From the first of that month to the conclusion of the season, Young was a different hitter in the batter’s box. No, the plate discipline did not improve – he still couldn’t buy a walk in Chinatown – but suddenly the ball left his bat with a bit more zest. It no longer trickled off of the lumber towards third base all yippy-skippy. It charged off the grain on a mission. He slugged over .700 when pulling the ball after hitting a ho-hum .444 on pitches he yanked prior to that. In his final 192 plate appearances, Young launched nine home runs (swatting 20 more extra base hits) while hitting .305/.327/.513.
Great article that really gives insight on why the Twins felt comfortable dealing their center fielder of the future.
[Who will be the fourth outfielder] Twinkie Town looks at all of the feasible options to fill the fourth outfielder role to open the 2010 season.
[Royals to bring back powder blue hats] Yes, I am one of the few that loves the powder blue. If I were not a Tigers fan, I would undoubtedly buy of of the new powder blue hats that the Royals will sport in 2010. The hats will be worn during every home day game, alongside the awesome powder blue uniforms.
[Defending Allard Baird] Wally Fish over at Kings of Kauffman defends former Kansas City Royals GM Allard Baird in a recent post. Baird was often trapped in many situations while at Kansas City. Any GM that had to deal Johnny Damon, Jermaine Dye, and Carlos Beltran is going to be disliked by fans. I tend to sway on the side of Wally in this argument, especially considering that Baird is still a successful baseball man under one of the best young General Managers in Major League Baseball. As the director of Scouting, he does a decent job as a professional scout.
[Trading Joakim Soria] Sam Mellinger at the Kansas City Star touches on the sensitive subject that is Joakim Soria. Mellinger believes that the Royals should at least explore trade options for one of the best closers in baseball. Here are Mellinger’s thoughts:
None of this is meant to suggest the Royals should absolutely trade Soria, for sure, for whatever they can get even if it’s Nick Punto. But outside of Zack Greinke and maybe Billy Butler, he’s the guy other teams might want the most.
Tampa Bay needs a closer, and they’re stocked with young talent. St. Louis could certainly use Soria. The Cubs and Rangers, too. Look around. Soria would be an upgrade for just about every team in baseball, and the Royals could use an upgrade at most every position.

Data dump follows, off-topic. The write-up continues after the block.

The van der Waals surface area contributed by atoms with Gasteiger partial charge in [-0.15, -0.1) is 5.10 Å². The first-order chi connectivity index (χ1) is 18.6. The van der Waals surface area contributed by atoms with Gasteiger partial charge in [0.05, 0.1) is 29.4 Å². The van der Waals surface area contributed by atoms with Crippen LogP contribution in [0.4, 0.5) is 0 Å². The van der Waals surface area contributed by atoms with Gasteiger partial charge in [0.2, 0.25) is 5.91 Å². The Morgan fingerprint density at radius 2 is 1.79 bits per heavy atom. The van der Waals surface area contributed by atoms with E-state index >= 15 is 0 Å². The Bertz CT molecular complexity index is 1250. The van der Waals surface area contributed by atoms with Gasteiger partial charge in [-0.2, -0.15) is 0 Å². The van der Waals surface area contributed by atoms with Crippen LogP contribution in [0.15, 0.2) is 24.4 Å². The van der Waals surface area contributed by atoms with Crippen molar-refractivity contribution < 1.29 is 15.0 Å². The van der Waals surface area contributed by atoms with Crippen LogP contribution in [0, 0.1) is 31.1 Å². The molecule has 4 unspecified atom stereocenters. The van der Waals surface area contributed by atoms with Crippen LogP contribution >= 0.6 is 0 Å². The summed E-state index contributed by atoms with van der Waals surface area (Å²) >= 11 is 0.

Soria missed nearly a month with shoulder issues this season, which coincided perfectly with the Royals’ fall. It’s tempting to blame it on Soria’s absence, except he missed only two ninth inning save chances in those 23 games. He had only 33 save opportunities all season, and often went four or five or six days without any action.
What good is that fine scotch if you don’t drink it?
I couldn’t agree more. As much as it would hurt attendance and fan morale, there are so many other needs on this squad that need to be attended to. But then again, Dayton, make sure that you receive something hefty in return.
[Top Pitching Prospects] Let’s Go Tribe looks at the top pitching prospects in the Cleveland Indians system. It’s been an interesting few months for the Indians pitching wise. Losing Cliff Lee and C.C. Sabathia has returned position talent, but with Adam Miller falling through the cracks, alongside many other pitchers, it has been an interesting few months pitching wise. It looks like the Indians have stocked up though in the last few drafts and will look to build on young pitching. One name that sticks out to me that Let’s go Tribe documents is newly acquired Mitch Talbot. It will be interesting to see where he fits in the future of the franchise.
[Jake Westbrook Pain Free] Westbrook has been one of the pitchers Cleveland has had high hopes for, that just hasn’t panned out. They will undoubtedly look for him to be in the rotation in 2010, after making it through winter ball pain free. It will be interesting to see where he is slotted, but nothing is a guarantee at this point. Westbrook has not been able to stay healthy in quite some time. His last major league start came in May of 2008. After Tommy John surgery, Westbrook will look to bounce back, and if he can, Manny Acta has already said he will declare him the opening day starter. Westbrook is due 11 million next year in the final year of his current contract.
[Pronk an Everyday Player] He just hasn’t been the same since 2006, but new Indians manager Manny Acta is pretty confident that Travis Hafner will return to the lineup in 2010 as an everyday player. Last year, the former home run threat did not play in three straight games at any point in time during the season.
Now, after arthroscopic right shoulder surgery, Manny Acta believes that he should be able to compete day in and day out.
“We’re going to get together with our medical staff and the conditioning staff to put a plan in place,” Acta said. “But that being said, our plan is that he’s going to get days off here and there, but nothing as he was in the past, where he couldn’t play a certain amount of games in a row.”
As Manny Acta has pointed out, the Indians desperately need his veteran presence in the lineup. The Indians owe Hafner a truckload full of money over the next few years, so anything reflecting the production of his past would be welcomed in Cleveland.